19 March, 2009

Permission to Daydream

It's strange what circumstances bring us to a state of reflection. It could be anything, really. Some people find their peace on a country stroll. Others prefer their reverie with foamed milk, two sugars and a biscotti. And still others forget about the entire concept until something reminds them that you don't require permission to daydream.

I'm a member of that last group.

It took three weeks of being "laid up," or under the weather in one way or another for me to find a single hour of meditation. Is anyone preventing me from a moment's peace? Well, perhaps the nine dogs we were raising made it difficult, but there were still hours of my day spent on mindful chores or mindless pastimes, and any one of those ours could have been spared for a chance to breathe. Today, I've found that hour, and I just want to preserve the sensory experience of it, in full.

The weather is warm today, the breeze light and I can hear the occasional chirp of our resident yellow-striped honeyeaters in the yellow-flowered tree outside. The dogs are all sleeping and, perhaps for the first waking moment since our last power failure, the television is off. A dingy white pedestal fan and an equally dingy white fridge are the only mechanical singers in the afternoon choir, and even the cars and neighbors seem to have taken the noontime off. But the smells are what really draw me in. Since morning, a pot of dried chickpeas has been simmering on the stove, exhaling a warm, breaddy aroma that has chased all trace of puppy from the room. Now, with my lunch of yesterday's homemade split pea soup joining the bouquet, my house smells of home and quiet and nourishment. The sights are few: a too-big purple couch, the breakfast dishes still in their morning spots, and a book sits splayed beside me, waiting for me to take it up once more.

I need to do this, more often. I think I need it every day. My books, though numerous, have become dusty with cobwebs of neglect in a year of movement, change, adjustment, and strain. The television, while usually present as a passive chatty friend that helps whittle the hours away, isn't anything particularly special to me. Yet, in the past year, I've rarely let it rest. It's not even the shows that interest me, nor the latest news report. It's simply the presence of voice during daylight hours that keeps the little box flicked on. But what's so bad about silence? I think it's time to rediscover a bit of it.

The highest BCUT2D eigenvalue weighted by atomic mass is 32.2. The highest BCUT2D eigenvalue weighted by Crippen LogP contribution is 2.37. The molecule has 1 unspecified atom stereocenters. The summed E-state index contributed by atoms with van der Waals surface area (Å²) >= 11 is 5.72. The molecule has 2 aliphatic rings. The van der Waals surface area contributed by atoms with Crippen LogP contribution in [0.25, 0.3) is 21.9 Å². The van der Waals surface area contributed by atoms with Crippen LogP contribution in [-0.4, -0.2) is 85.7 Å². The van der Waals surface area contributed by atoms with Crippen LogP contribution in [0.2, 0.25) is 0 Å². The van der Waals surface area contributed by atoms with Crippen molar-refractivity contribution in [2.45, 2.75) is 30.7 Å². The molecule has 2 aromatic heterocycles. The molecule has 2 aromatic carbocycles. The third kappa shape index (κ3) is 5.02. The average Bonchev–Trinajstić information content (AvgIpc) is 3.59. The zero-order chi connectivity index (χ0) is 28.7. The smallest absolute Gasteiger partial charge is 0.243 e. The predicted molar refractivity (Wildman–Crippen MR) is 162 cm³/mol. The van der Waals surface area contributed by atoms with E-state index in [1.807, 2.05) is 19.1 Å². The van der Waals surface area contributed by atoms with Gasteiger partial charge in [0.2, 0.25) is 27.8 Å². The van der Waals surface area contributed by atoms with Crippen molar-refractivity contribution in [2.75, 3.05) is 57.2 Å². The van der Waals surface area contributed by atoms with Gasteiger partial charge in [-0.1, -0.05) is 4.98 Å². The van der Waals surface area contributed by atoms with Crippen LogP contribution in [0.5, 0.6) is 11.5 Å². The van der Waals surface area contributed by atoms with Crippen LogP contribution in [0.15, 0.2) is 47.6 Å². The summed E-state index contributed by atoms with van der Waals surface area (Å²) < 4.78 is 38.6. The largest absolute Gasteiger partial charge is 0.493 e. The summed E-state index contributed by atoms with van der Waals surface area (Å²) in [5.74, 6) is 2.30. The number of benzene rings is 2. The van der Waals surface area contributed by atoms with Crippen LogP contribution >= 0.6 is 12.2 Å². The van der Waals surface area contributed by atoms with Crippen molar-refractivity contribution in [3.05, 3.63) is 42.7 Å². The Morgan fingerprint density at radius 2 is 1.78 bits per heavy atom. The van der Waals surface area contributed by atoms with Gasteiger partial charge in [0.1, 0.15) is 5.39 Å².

So, good blogaverse...if, like me, you too have forgotten sounds beyond digital, or your reading has dissolved into nothing but a domino chase of blogs and articles, try to remember that not one of us needs permission to daydream. In truth, we should be asking ourselves forgiveness for putting it off.


Margo said...

Hooray! You're back again!!

Sorry to hear you've been poorly - hope you'll have a spring in your step again soon.

I know exactly what you mean about tv on during hte day - it took me AGES to wean myself off that one

Any chance of a new puppy-pic? :)

Kelly the City Mouse said...

It's good to be back! I have missed all my gardening friends :)

Health is so fickle, isn't it? I'm hoping by tending my spiritual health that the physical health will soon follow.

It's strange, really. I don't much care for TV. I'm much more of a movie girl. But the din of TV does make housewifery sans motherhood a bit less lonely. Time to remember that books are friends too!

Definitely chances of puppy pics. Tomorrow's post will be all about the little buggers.

I'm so glad you're still around to read my ramblings, and I hope things are well with you and all recovered from the fires!

Anonymous said...


Anonymous said...

you sit in a house all day and all you do is complain?

Kelly the City Mouse said...

Gustoso: Welcome to the Plot. I'm really enjoying your blog!

Kelly the City Mouse said...

Dear Anonymous Troll: Yep, that's right. While you're busy contributing to society by learning to say "Would you like fries with that?" I'm sitting around the house all day doing insignificant things like helping cultivate, harvest and preserve nearly 100kg of food in one season, baking bread, making breakfast cereal, making jams, sauces, etc, raising nine dogs, doing my half of $80,000 worth of equity-building home improvements, handling the finances, cooking, cleaning, and still somehow managing to work as a (paid) writer for several magazines and an advertising agency. That's exactly why I haven't had time to read a single book in an entire year...because I'm so gosh-darn lazy.

What did you do today? Paint your nails? Yep, you really put me in my place.

(To the other readers: Many choose not to feed trolls. I prefer to poke the prey a bit.)

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